And a striking example of the restrictions of US power in this regard came out in a study that was reported, but I don’t think that the really important part of it was reported-that’s a study on globalizing torture put out by the Open Society Forum a couple of weeks ago. You’ll find it in the press. It was a study of rendition. Rendition, incidentally, is a major crime that, again, goes back to Magna Carta, explicitly. Sending people across the seas for torture. But that’s open policy now. And this was a study of which countries participated in it. And it turned out that it was over 50 countries, most of Europe, Middle East, which is where they were sent for torture. That’s where the dictators were, Asia and Africa. One continent was totally missing. Not a single country was willing to participate in this major crime: Latin America. And one person did point this out, Greg Grandin, a Latin Americanist at NYU, but he’s the only person I saw who pointed it out.

That’s extremely important. Latin America used to be the “backyard.” They did what we said or else we overthrew the governments. Well, furthermore, during these years it was one of the global centers of torture. But now US power has declined sufficiently so that the traditional, most reliable servants are simply saying no. It’s striking. And it’s not the only example. So, going back to universal jurisdiction, you can’t really be sure what others will do.

You know, I have to say, I never expected much of Obama, to tell you the truth, but the one thing that surprised me is relentless assaults on civil liberties. I just don’t understand them.

 

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First Step to Reduce Plant Need for Nitrogen Fertilizer Uncovered

September 29, 2013

Sep. 27, 2013 — Nitrogen fertilizer costs U.S. farmers approximately $8 billion each year, and excess fertilizer can find its way into rivers and streams, damaging the delicate water systems. Now, a discovery by a team of University of Missouri researchers could be the first step toward helping crops use less nitrogen, benefitting both farmers’ bottom lines and the environment. The journal Science published the research this month.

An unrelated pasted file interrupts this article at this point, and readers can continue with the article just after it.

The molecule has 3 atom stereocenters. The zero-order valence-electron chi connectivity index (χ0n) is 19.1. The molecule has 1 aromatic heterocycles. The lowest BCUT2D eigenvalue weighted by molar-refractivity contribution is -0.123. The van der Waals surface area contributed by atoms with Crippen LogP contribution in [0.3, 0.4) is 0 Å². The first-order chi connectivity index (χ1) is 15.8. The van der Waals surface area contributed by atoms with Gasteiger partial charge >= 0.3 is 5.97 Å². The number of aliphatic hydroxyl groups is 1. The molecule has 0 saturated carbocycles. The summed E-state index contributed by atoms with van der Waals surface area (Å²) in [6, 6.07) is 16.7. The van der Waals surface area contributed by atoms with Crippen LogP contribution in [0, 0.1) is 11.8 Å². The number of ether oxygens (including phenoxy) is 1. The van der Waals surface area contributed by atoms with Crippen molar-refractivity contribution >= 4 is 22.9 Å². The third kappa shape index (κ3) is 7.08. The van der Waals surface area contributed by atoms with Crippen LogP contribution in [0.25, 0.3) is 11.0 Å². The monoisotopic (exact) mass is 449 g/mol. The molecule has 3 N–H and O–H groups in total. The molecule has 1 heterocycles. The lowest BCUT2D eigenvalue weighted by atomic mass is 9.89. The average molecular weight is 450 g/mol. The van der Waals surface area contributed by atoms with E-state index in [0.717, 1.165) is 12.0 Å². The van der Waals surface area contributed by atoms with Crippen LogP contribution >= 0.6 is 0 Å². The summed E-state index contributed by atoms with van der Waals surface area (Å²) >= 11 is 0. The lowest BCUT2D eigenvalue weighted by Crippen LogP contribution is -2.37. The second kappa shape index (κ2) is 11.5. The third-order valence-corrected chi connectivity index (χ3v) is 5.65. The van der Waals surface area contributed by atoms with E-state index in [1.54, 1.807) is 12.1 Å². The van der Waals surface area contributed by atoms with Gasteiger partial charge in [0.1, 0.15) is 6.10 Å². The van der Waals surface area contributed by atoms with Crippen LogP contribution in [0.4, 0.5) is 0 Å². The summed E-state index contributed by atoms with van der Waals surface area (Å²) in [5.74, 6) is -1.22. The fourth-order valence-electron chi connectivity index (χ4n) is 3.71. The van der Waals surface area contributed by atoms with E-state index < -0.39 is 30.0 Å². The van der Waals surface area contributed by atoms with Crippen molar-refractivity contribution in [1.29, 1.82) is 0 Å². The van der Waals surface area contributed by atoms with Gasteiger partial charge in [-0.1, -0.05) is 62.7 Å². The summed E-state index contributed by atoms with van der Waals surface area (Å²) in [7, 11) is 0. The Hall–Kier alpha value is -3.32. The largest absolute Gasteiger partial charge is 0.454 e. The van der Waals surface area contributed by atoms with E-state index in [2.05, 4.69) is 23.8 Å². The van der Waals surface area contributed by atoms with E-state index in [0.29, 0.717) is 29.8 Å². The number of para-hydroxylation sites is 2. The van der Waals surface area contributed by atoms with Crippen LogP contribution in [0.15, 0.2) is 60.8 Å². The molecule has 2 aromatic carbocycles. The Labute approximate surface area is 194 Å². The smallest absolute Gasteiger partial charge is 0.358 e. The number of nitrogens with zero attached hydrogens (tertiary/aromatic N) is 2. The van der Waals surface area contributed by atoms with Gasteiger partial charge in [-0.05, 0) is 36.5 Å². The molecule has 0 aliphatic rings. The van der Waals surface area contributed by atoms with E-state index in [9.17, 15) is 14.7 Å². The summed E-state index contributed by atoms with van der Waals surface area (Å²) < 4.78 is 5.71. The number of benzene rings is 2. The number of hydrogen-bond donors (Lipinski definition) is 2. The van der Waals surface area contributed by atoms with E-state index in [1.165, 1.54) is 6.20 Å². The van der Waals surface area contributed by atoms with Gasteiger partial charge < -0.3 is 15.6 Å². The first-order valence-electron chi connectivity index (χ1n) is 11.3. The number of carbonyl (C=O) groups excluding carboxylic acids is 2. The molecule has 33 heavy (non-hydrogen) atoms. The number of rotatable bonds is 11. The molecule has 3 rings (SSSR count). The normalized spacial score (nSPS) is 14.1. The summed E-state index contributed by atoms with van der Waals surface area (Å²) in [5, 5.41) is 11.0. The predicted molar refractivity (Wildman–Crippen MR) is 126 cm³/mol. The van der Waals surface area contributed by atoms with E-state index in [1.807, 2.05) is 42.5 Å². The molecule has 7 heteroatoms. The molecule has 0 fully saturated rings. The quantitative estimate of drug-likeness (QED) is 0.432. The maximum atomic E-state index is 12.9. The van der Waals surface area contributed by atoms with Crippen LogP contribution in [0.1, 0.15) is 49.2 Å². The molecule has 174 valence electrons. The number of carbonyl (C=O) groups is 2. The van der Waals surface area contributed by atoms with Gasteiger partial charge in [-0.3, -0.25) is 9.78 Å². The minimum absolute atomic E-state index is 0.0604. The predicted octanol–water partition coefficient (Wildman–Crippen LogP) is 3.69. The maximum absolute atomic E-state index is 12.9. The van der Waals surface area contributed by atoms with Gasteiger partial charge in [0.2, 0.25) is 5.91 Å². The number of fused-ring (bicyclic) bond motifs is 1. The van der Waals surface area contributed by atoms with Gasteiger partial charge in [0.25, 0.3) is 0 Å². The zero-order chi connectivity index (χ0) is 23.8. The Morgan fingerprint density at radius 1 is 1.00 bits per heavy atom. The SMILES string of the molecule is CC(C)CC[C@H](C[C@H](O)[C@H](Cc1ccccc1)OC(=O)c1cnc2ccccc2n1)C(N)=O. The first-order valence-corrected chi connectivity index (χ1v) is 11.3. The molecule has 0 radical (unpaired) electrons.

Gary Stacey, an investigator in the MU Bond Life Sciences Center and professor of plant sciences in the College of Agriculture, Food and Natural Resources, found that crops, such as corn, are “confused” when confronted with an invasive, but beneficial, bacteria known as rhizobia bacteria. When the bacteria interact correctly with a crop, the bacteria receive some food from the plant and, simultaneously, produce nitrogen that most plants need. In his study, Stacey found that many other crops recognize the bacteria, but do not attempt to interact closely with them.

“The problem is that corn, tomatoes and other crops have a different response and don’t support an intimate interaction with the rhizobia, thus making farmers apply larger amounts of nitrogen than might otherwise be necessary,” Stacey said. “Scientists have known about this beneficial relationship since 1888, but it only exists in legume crops, like soybeans and alfalfa. We’re working to transfer this trait to other plants like corn, wheat or rice, which we believe is possible since these other plants recognize the bacteria. It’s a good first step.”

When legumes like soybeans sense a signal from the bacteria, they create nodules where the bacteria gather and produce atmospheric nitrogen that the plants can then use to stimulate their growth. This reaction doesn’t happen in other plants.

“There’s this back and forth battle between a plant and a pathogen,” said Yan Liang, a co-author of the study and post-doctoral fellow at MU. “Rhizobia eventually developed a chemical to inhibit the defense response in legumes and make those plants recognize it as a friend. Meanwhile, corn, tomatoes and other crops are still trying to defend themselves against this bacteria.”

In the study, Stacey and Liang treated corn, soybeans, tomatoes and other plants to see how they responded when exposed to the chemical signal from the rhizobia bacteria. They found that the plants did receive the signal and, like legumes, inhibited the normal plant immune system. However, soybeans, corn and these other plants don’t complete the extra step of forming nodules to allow the bacteria to thrive.